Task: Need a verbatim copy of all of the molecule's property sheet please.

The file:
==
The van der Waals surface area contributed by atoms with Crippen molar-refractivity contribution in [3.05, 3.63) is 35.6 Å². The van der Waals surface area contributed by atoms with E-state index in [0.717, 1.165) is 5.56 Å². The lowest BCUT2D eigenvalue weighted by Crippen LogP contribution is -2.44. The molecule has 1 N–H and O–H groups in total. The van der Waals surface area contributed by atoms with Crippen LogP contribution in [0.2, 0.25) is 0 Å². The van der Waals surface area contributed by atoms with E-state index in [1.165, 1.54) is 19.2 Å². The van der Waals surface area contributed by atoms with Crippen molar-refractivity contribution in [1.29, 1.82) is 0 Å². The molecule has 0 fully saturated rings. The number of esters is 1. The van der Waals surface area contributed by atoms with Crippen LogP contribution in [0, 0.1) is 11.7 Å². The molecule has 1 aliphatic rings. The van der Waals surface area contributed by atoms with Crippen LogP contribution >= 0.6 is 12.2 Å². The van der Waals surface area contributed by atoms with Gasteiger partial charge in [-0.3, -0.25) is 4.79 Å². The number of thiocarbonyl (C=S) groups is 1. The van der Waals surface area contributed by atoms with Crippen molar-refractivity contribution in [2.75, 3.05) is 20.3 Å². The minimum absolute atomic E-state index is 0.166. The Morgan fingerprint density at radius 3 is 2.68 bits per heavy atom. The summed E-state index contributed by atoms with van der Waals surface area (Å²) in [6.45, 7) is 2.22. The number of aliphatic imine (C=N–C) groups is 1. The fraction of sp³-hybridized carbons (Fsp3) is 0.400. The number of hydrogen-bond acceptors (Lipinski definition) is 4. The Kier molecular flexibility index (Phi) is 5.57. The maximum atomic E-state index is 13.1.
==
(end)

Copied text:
The van der Waals surface area contributed by atoms with Crippen molar-refractivity contribution in [3.05, 3.63) is 35.6 Å². The van der Waals surface area contributed by atoms with E-state index in [0.717, 1.165) is 5.56 Å². The lowest BCUT2D eigenvalue weighted by Crippen LogP contribution is -2.44. The molecule has 1 N–H and O–H groups in total. The van der Waals surface area contributed by atoms with Crippen LogP contribution in [0.2, 0.25) is 0 Å². The van der Waals surface area contributed by atoms with E-state index in [1.165, 1.54) is 19.2 Å². The van der Waals surface area contributed by atoms with Crippen molar-refractivity contribution in [1.29, 1.82) is 0 Å². The molecule has 0 fully saturated rings. The number of esters is 1. The van der Waals surface area contributed by atoms with Crippen LogP contribution in [0, 0.1) is 11.7 Å². The molecule has 1 aliphatic rings. The van der Waals surface area contributed by atoms with Crippen LogP contribution >= 0.6 is 12.2 Å². The van der Waals surface area contributed by atoms with Gasteiger partial charge in [-0.3, -0.25) is 4.79 Å². The number of thiocarbonyl (C=S) groups is 1. The van der Waals surface area contributed by atoms with Crippen molar-refractivity contribution in [2.75, 3.05) is 20.3 Å². The minimum absolute atomic E-state index is 0.166. The Morgan fingerprint density at radius 3 is 2.68 bits per heavy atom. The summed E-state index contributed by atoms with van der Waals surface area (Å²) in [6.45, 7) is 2.22. The number of aliphatic imine (C=N–C) groups is 1. The fraction of sp³-hybridized carbons (Fsp3) is 0.400. The number of hydrogen-bond acceptors (Lipinski definition) is 4. The Kier molecular flexibility index (Phi) is 5.57. The maximum atomic E-state index is 13.1.